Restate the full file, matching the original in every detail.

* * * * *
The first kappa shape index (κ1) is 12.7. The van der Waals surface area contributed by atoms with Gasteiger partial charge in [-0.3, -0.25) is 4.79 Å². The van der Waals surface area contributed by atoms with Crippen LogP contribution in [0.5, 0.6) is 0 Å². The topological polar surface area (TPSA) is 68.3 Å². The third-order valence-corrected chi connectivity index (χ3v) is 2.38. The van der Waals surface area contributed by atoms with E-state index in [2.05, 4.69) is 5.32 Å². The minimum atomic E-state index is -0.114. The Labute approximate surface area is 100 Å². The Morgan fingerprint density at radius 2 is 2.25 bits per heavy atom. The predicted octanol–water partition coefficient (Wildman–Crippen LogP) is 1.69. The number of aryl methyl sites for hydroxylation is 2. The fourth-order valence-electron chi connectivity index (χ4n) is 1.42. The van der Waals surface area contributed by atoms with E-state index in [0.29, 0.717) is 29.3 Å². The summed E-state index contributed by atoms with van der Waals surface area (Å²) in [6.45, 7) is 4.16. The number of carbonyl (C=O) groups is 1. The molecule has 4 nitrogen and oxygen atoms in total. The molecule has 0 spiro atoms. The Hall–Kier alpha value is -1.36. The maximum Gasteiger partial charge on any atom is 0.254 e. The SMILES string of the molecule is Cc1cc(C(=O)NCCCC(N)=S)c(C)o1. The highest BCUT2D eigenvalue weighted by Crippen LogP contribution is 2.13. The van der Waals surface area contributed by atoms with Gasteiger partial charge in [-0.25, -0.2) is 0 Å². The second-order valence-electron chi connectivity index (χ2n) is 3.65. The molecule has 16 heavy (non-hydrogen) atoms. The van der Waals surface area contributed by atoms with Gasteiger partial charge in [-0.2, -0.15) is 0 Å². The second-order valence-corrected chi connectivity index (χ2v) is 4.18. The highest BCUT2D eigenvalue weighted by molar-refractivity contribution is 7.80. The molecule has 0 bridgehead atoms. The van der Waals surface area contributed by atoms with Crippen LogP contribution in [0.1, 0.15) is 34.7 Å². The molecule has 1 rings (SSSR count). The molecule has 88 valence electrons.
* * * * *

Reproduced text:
The first kappa shape index (κ1) is 12.7. The van der Waals surface area contributed by atoms with Gasteiger partial charge in [-0.3, -0.25) is 4.79 Å². The van der Waals surface area contributed by atoms with Crippen LogP contribution in [0.5, 0.6) is 0 Å². The topological polar surface area (TPSA) is 68.3 Å². The third-order valence-corrected chi connectivity index (χ3v) is 2.38. The van der Waals surface area contributed by atoms with E-state index in [2.05, 4.69) is 5.32 Å². The minimum atomic E-state index is -0.114. The Labute approximate surface area is 100 Å². The Morgan fingerprint density at radius 2 is 2.25 bits per heavy atom. The predicted octanol–water partition coefficient (Wildman–Crippen LogP) is 1.69. The number of aryl methyl sites for hydroxylation is 2. The fourth-order valence-electron chi connectivity index (χ4n) is 1.42. The van der Waals surface area contributed by atoms with E-state index in [0.29, 0.717) is 29.3 Å². The summed E-state index contributed by atoms with van der Waals surface area (Å²) in [6.45, 7) is 4.16. The number of carbonyl (C=O) groups is 1. The molecule has 4 nitrogen and oxygen atoms in total. The molecule has 0 spiro atoms. The Hall–Kier alpha value is -1.36. The maximum Gasteiger partial charge on any atom is 0.254 e. The SMILES string of the molecule is Cc1cc(C(=O)NCCCC(N)=S)c(C)o1. The highest BCUT2D eigenvalue weighted by Crippen LogP contribution is 2.13. The van der Waals surface area contributed by atoms with Gasteiger partial charge in [-0.25, -0.2) is 0 Å². The second-order valence-electron chi connectivity index (χ2n) is 3.65. The molecule has 16 heavy (non-hydrogen) atoms. The van der Waals surface area contributed by atoms with Gasteiger partial charge in [-0.2, -0.15) is 0 Å². The second-order valence-corrected chi connectivity index (χ2v) is 4.18. The highest BCUT2D eigenvalue weighted by molar-refractivity contribution is 7.80. The molecule has 0 bridgehead atoms. The van der Waals surface area contributed by atoms with Crippen LogP contribution in [0.1, 0.15) is 34.7 Å². The molecule has 1 rings (SSSR count). The molecule has 88 valence electrons.